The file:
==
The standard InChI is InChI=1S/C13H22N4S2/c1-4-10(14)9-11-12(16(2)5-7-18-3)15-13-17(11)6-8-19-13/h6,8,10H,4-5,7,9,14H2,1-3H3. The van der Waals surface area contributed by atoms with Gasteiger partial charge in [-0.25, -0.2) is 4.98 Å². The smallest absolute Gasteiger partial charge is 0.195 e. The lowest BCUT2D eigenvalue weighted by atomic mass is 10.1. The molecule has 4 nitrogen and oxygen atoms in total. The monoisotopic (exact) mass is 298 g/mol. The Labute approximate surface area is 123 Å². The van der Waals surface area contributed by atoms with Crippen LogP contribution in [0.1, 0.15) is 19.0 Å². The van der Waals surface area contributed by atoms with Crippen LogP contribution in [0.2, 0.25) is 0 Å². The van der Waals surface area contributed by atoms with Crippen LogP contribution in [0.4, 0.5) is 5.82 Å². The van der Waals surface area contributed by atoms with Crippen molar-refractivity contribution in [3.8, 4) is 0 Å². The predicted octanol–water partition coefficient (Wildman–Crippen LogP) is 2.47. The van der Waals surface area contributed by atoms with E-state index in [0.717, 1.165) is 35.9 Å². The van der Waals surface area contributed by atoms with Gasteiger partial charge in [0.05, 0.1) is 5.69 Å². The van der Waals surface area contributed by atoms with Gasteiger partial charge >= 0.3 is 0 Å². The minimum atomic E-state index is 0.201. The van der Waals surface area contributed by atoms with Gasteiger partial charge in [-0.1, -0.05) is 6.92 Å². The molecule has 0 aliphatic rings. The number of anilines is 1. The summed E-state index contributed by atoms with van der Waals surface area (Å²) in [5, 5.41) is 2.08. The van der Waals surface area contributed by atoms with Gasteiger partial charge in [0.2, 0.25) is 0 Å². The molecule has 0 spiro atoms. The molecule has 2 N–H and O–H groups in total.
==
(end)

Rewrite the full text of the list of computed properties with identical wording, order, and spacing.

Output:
The standard InChI is InChI=1S/C13H22N4S2/c1-4-10(14)9-11-12(16(2)5-7-18-3)15-13-17(11)6-8-19-13/h6,8,10H,4-5,7,9,14H2,1-3H3. The van der Waals surface area contributed by atoms with Gasteiger partial charge in [-0.25, -0.2) is 4.98 Å². The smallest absolute Gasteiger partial charge is 0.195 e. The lowest BCUT2D eigenvalue weighted by atomic mass is 10.1. The molecule has 4 nitrogen and oxygen atoms in total. The monoisotopic (exact) mass is 298 g/mol. The Labute approximate surface area is 123 Å². The van der Waals surface area contributed by atoms with Crippen LogP contribution in [0.1, 0.15) is 19.0 Å². The van der Waals surface area contributed by atoms with Crippen LogP contribution in [0.2, 0.25) is 0 Å². The van der Waals surface area contributed by atoms with Crippen LogP contribution in [0.4, 0.5) is 5.82 Å². The van der Waals surface area contributed by atoms with Crippen molar-refractivity contribution in [3.8, 4) is 0 Å². The predicted octanol–water partition coefficient (Wildman–Crippen LogP) is 2.47. The van der Waals surface area contributed by atoms with E-state index in [0.717, 1.165) is 35.9 Å². The van der Waals surface area contributed by atoms with Gasteiger partial charge in [0.05, 0.1) is 5.69 Å². The van der Waals surface area contributed by atoms with Gasteiger partial charge >= 0.3 is 0 Å². The minimum atomic E-state index is 0.201. The van der Waals surface area contributed by atoms with Gasteiger partial charge in [-0.1, -0.05) is 6.92 Å². The molecule has 0 aliphatic rings. The number of anilines is 1. The summed E-state index contributed by atoms with van der Waals surface area (Å²) in [5, 5.41) is 2.08. The van der Waals surface area contributed by atoms with Gasteiger partial charge in [0.2, 0.25) is 0 Å². The molecule has 0 spiro atoms. The molecule has 2 N–H and O–H groups in total.